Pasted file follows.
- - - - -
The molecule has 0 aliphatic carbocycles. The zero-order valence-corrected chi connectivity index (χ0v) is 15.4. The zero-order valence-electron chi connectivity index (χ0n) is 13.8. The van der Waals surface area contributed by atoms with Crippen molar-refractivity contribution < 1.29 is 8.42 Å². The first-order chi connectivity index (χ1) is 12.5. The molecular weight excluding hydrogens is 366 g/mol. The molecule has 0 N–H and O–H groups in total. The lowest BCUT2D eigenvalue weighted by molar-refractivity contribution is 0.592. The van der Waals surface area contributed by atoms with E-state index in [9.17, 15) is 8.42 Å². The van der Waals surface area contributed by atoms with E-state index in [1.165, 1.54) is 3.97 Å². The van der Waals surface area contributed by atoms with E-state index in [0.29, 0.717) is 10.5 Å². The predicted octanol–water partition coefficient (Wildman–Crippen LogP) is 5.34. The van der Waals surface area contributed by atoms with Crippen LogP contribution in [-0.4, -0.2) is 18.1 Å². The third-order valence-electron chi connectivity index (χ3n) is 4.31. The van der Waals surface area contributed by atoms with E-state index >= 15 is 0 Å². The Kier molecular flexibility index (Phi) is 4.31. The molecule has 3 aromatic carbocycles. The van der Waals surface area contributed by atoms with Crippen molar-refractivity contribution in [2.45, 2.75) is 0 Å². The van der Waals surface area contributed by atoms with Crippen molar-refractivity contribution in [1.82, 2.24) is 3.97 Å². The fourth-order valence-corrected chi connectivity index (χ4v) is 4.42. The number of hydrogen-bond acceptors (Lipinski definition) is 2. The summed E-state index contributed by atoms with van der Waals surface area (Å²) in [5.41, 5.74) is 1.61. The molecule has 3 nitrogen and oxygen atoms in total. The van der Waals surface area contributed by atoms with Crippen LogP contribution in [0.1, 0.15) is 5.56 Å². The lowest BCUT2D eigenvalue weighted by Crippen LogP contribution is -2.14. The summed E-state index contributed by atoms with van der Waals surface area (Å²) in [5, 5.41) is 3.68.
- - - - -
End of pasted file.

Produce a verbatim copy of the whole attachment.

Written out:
The molecule has 0 aliphatic carbocycles. The zero-order valence-corrected chi connectivity index (χ0v) is 15.4. The zero-order valence-electron chi connectivity index (χ0n) is 13.8. The van der Waals surface area contributed by atoms with Crippen molar-refractivity contribution < 1.29 is 8.42 Å². The first-order chi connectivity index (χ1) is 12.5. The molecular weight excluding hydrogens is 366 g/mol. The molecule has 0 N–H and O–H groups in total. The lowest BCUT2D eigenvalue weighted by molar-refractivity contribution is 0.592. The van der Waals surface area contributed by atoms with E-state index in [9.17, 15) is 8.42 Å². The van der Waals surface area contributed by atoms with E-state index in [1.165, 1.54) is 3.97 Å². The van der Waals surface area contributed by atoms with E-state index in [0.29, 0.717) is 10.5 Å². The predicted octanol–water partition coefficient (Wildman–Crippen LogP) is 5.34. The van der Waals surface area contributed by atoms with Crippen LogP contribution in [-0.4, -0.2) is 18.1 Å². The third-order valence-electron chi connectivity index (χ3n) is 4.31. The van der Waals surface area contributed by atoms with E-state index >= 15 is 0 Å². The Kier molecular flexibility index (Phi) is 4.31. The molecule has 3 aromatic carbocycles. The van der Waals surface area contributed by atoms with Crippen molar-refractivity contribution in [2.45, 2.75) is 0 Å². The van der Waals surface area contributed by atoms with Crippen molar-refractivity contribution in [1.82, 2.24) is 3.97 Å². The fourth-order valence-corrected chi connectivity index (χ4v) is 4.42. The number of hydrogen-bond acceptors (Lipinski definition) is 2. The summed E-state index contributed by atoms with van der Waals surface area (Å²) in [5.41, 5.74) is 1.61. The molecule has 3 nitrogen and oxygen atoms in total. The van der Waals surface area contributed by atoms with Crippen LogP contribution in [0.1, 0.15) is 5.56 Å². The lowest BCUT2D eigenvalue weighted by Crippen LogP contribution is -2.14. The summed E-state index contributed by atoms with van der Waals surface area (Å²) in [5, 5.41) is 3.68.